At least 18 inmates and four staffers have tested positive, according to the Bureau of Prisons, but prison union leaders say the numbers are significantly higher.
“You’re just afraid all the time,” said an Oakdale corrections officer, who spoke on the condition of anonymity because he’s not authorized to speak to the media. “You’re afraid of catching it and bringing it home to your family. You’re afraid of spreading it in the community.”
The coronavirus pandemic has wreaked havoc on jails and prisons across the country. Earlier this week, the federal Bureau of Prisons announced that it was locking down all inmates in their cells or quarters, with limited exceptions, for 14 days, but new cases keep popping up.
“There’s a feeling of terror not knowing when this is going to end,” the Oakdale staffer said.
Jones arrived at the prison in April 2017. It would be the last stop in a hardscrabble life that began in Temple, Texas.
His childhood was marked by tumult. Jones was initially raised by his great grandmother but he spent much of his pre-teen years at a group home for children and shuffling between relatives and friends, according to his clemency petition and a government court filing quoting an interview with him. He was on and off the streets during his teenage years, the clemency petition says.
His first run-in with the law came when he was 17, court filings say. Jones was arrested twice in the span of two months on theft and burglary charges. He was charged as an adult and ultimately spent two years in prison.
Jones was released in August 1991 but he didn’t stay out of trouble. He was arrested in May 1992 after he sold cocaine to an undercover officer, according to court records. Jones pleaded guilty and was sentenced to 20 years in prison.
He was released on parole in 2000 and eventually settled in an apartment in Temple, a few blocks from the local community college. Temple police officers showed up at his home in January 2007 looking for a woman on an outstanding warrant, court records say.
After discovering crack and powder cocaine inside the residence, they arrested Jones and his wife of two months, Sharon, court documents say.
The woman targeted by police wasn’t at the apartment but she was later taken into custody. The woman, Frances Whitlock, told police she sold crack cocaine for the Joneses, averaging about five to ten deliveries a day and sometimes made as many as 30, court documents say.
Sharon Jones agreed to testify against her husband. At his trial, she testified that they had been selling the drugs for about two months. She said they would sell a half ounce of crack every other day, earning about $1,000 every day, court documents say.
The jury found Patrick Jones guilty of possession with intent to distribute at least 5 grams of crack cocaine. His wife received a term of three years’ probation after the government recommended a reduced sentence citing her cooperation, court filings say.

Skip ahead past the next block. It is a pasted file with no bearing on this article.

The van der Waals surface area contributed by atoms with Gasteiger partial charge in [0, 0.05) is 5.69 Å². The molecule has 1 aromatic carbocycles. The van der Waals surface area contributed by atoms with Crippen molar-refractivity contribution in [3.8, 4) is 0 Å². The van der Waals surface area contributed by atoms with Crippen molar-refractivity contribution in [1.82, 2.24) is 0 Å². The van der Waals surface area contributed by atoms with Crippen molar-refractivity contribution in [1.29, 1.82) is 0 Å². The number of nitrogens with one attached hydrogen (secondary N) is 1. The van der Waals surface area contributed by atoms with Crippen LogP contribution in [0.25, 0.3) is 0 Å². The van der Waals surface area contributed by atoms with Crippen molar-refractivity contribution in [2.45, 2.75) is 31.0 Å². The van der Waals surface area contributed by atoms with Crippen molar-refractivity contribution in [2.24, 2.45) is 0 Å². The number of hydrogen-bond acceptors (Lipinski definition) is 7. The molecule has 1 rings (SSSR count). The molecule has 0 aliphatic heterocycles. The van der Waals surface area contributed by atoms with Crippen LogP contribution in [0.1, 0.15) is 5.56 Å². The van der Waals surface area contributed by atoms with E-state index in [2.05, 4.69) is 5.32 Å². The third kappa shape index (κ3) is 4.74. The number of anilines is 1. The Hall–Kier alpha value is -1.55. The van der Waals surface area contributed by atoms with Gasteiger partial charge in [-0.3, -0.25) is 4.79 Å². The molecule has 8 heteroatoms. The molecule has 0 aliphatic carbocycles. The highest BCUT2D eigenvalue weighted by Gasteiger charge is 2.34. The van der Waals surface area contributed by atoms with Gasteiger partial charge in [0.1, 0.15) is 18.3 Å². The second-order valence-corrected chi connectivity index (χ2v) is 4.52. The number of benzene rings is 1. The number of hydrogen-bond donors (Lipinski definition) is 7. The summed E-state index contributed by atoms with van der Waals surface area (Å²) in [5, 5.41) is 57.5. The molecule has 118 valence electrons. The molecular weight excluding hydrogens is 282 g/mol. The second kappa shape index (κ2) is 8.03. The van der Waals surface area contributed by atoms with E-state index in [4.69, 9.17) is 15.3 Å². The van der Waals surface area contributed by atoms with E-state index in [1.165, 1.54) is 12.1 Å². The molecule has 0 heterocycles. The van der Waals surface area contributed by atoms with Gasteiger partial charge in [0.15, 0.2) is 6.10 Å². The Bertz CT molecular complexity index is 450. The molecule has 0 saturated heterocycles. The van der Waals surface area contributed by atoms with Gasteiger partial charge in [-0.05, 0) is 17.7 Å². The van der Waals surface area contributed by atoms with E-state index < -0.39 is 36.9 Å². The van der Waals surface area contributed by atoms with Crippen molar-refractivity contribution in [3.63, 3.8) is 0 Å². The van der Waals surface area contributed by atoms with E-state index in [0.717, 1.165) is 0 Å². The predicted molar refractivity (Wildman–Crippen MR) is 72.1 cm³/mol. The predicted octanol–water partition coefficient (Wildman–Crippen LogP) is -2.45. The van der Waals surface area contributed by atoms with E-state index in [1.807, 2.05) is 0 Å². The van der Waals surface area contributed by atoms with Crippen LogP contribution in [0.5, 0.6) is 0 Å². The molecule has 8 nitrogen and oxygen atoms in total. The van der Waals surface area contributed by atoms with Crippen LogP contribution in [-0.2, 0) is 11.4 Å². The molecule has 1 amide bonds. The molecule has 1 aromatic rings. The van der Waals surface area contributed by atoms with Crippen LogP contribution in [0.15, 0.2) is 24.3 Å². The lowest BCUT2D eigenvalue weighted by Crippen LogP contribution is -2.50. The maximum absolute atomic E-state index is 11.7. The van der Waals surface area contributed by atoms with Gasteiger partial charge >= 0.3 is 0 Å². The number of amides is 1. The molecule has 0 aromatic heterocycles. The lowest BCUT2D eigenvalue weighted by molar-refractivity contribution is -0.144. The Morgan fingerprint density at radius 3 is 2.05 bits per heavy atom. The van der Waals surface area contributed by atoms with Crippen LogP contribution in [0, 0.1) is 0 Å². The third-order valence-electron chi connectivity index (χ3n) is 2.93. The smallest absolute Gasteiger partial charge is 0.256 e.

At his sentencing, Jones was held accountable for 425 grams of crack – 22 times the amount that was in his apartment – based on the testimony from his wife that they sold a half ounce every other day from Thanksgiving 2006 until the day of their arrest in January 2007.
The government also used several other factors to enhance Jones’s sentencing guidelines: his apartment’s proximity to Temple College, his role as an “organizer” of criminal activity for enlisting Whitlock to deliver the drugs, his decision to fight the charges at trial and his offenses when he was 17 and 21.
In the case of his previous arrests, the government treated each charge as a separate sentence, which had the effect of further driving up his sentencing guidelines.
Jones was sentenced to the minimum term under the guidelines, but it was still 30 years. His sentence was later reduced to 27 years after the U.S. Sentencing Commission amended the crack guidelines to reduce the disparity between powder and crack cocaine.
Jones’s younger sister recalled being stunned by the severity of his sentence. “My brother made some bad decisions in life but that doesn’t make him a bad person,” Debra Canady told NBC News.
In the years after his sentencing, she remained in close touch with her brother who wrote frequently, she said, asking for updates on the youngest of his three sons, Kyrell.
Jones filed a bid for clemency in Oct. 2016 pointing to court rulings and changes in sentencing guidelines that would have directly impacted his case. Jones’s lawyers argued that if he were sentenced then he likely would have received a term at least 10 years less than the one he had received.
“With good time credit,” the petition said, “Mr. Jones would have already served his entire sentence.”
The petition noted that he had no history of violence or ties to gangs, had spent his childhood “with no permanent home,” and that he was a model inmate who worked his way up to head baker–”a profession he hopes to pursue upon his release.”
In January 2017, his lawyers received word from the Justice Department’s Office of the Pardon Attorney: the petition was denied.
Looman recalled that when she delivered the news to Jones, he immediately expressed concern about her and wondered aloud if she might lose her job as a result.